# [seqfan] Re: decomposing partitions, is this new?

Meeussen Wouter (bkarnd) wouter.meeussen at vandemoortele.com
Fri Apr 19 14:32:41 CEST 2013

```Sequel:  Odd Parts: Excess Even Positions (over odd) in partitions of n=0..29
table is easy to extend: (zero's not shown)

-4	-3	-2	-1	0	1	2	3 = excess
1
1
2
2		1
3
3		2
1		4
4		3
2		5
5		4
3		6		1
6		5
4		7		2
7		6
5		8		3
1		8		7
6		9		4
2		9		8
7		10		5
3		10		9
8		11		6
4		11		10		1
9		12		7
5		12		11		2
10		13		8
6		13		12		3
11		14		9
7		14		13		4
1		12		15		10
8		15		14		5

etc.
number of entries>=0 in row n = 2*Floor[1 + (-1 + Sqrt[1 + 8*n])/4]
row n has first non-zero entry in column -Floor[1/2 + (-1 + Sqrt[1 + 8*n])/4]
Replace each integer z in the table by A000712(z) and you get the excess in
even positions over odd positions of the odd parts in (all) the partitions of n.
Row sums then sum to p(n).

Example:
n=6; p(6)=11;
row including zero's: {1,0,4,0} at columns {-2,-1,0,1}
replace z by A000712(z) :  {1,0,10,0}
so there are 10 partitions of 6 whose odd parts have zero excess (even over odd position)
and 1 with an excess of -2 (= 2 more odd parts in odd position than in even position
since {3,2,1} has its odd parts on positions 1 and 3 and none on even positions.

This can be coded by left-aligning row n (by right-shifting Floor[1 + (-1 + Sqrt[1 + 8*n])/4] places) as:

{1}
{1,0}
{0,2}
{0,2,0,1}
{0,0,3,0}
{0,3,0,2}
{1,0,4,0}
{0,4,0,3}
{2,0,5,0}
{0,5,0,4}
{0,3,0,6,0,1}
{0,0,6,0,5,0}
{0,4,0,7,0,2}
{0,0,7,0,6,0}
{0,5,0,8,0,3}
{1,0,8,0,7,0}
{0,6,0,9,0,4}
{2,0,9,0,8,0}
{0,7,0,10,0,5}
{3,0,10,0,9,0}
{0,8,0,11,0,6}
{0,4,0,11,0,10,0,1}
{0,0,9,0,12,0,7,0}

unless someone stops me, I'll submit it this weekend;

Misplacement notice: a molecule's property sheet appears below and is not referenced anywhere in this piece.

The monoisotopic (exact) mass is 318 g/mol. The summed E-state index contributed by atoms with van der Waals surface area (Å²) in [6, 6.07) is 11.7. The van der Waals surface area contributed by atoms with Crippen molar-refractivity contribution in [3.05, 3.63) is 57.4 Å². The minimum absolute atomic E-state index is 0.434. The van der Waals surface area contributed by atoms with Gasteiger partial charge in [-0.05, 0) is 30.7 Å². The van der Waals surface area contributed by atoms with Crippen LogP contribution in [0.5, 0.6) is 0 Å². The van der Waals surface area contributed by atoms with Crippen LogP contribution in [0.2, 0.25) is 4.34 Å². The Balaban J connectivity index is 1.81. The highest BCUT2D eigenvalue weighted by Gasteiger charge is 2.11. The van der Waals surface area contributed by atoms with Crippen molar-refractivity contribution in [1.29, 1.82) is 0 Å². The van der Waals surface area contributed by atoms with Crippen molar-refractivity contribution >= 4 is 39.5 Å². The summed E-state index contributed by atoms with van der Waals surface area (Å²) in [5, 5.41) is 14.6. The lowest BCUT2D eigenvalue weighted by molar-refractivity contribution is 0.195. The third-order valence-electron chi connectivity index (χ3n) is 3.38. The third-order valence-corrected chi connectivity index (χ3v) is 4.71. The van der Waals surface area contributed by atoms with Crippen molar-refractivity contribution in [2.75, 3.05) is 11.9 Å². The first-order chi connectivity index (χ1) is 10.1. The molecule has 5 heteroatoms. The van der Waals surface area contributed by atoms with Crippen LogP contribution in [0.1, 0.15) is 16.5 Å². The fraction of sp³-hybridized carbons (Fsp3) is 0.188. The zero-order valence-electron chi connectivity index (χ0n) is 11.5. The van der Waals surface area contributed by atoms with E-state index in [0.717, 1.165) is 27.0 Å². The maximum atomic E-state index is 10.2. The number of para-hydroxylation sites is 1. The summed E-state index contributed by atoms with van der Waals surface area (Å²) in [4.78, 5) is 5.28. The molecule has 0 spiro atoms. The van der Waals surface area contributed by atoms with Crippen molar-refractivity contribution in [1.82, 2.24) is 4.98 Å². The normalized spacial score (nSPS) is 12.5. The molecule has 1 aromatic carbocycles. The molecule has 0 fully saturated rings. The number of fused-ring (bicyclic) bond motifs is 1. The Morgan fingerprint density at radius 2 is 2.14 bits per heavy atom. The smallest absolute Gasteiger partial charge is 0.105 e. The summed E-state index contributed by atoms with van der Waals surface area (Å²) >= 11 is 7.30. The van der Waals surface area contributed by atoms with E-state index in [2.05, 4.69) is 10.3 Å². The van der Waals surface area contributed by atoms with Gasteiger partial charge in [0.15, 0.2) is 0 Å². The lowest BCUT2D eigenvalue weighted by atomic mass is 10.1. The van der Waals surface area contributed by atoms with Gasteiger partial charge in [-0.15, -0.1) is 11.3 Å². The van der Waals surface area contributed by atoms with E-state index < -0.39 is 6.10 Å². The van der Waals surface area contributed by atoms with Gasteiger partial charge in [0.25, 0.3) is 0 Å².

fumblingly yours,

Wouter.

-----Original Message-----
From: SeqFan [mailto:seqfan-bounces at list.seqfan.eu] On Behalf Of Wouter Meeussen
Sent: zondag 31 maart 2013 20:35
To: seqfan
Subject: [seqfan] decomposing partitions, is this new?

look at A000712(k) =partitions of k into parts of 2 kinds :

EXAMPLE:  Assume there are integers of two kinds k and k' then a(3) = 10 since 3 has the following partitions into parts of two kinds: 111, 111', 11'1', 1'1'1', 12, 1'2, 12', 1'2', 3, and 3'. [W. Edwin Clark, Jun 24 2011]

A000712 has a simple GF:  1/prod(m>=1, 1-x^m )^2

I found that the # of partitions of n can be decomposed into terms of
A000712(k)  with values of k <= Floor[n/2]+1  as:

n=1; k={1},
n=2; k={2},
n=3; k={2, 1},
n=4; k={3},
n=5; k={3, 2},
...
n=33;k={17, 16, 10, 7},
n=34;k={18, 15, 13, 4},
n=35;k={18, 17, 11, 8},
n=36;k={19, 16, 14, 5, 1}

producing
p(1)=1,
p(2)=2,
p(3)=2 +1 ,
p(3)=5,
p(3)=5+ 2,
...
p(33)=5822+ 3956+ 300+ 65,
p(34)=8470+ 2665+ 1165+ 10,
p(35)=8470+ 5822+ 481+ 110,
p(36)=12230+ 3956+ 1770+ 20+ 1

The count of terms is surprisingly low: (for n=1..36) {1, 1, 2, 1, 2, 2, 2, 2, 2, 3, 2, 3, 2, 3, 3, 3, 3, 3, 3, 3, 4, 3, 4, 3, 4, 3, 4, 4, 4, 4, 4, 4, 4, 4, 4, 5}

Question:  is this somewhere implied in the descriptions of A000712 ?
(I don't see it)

Wouter.

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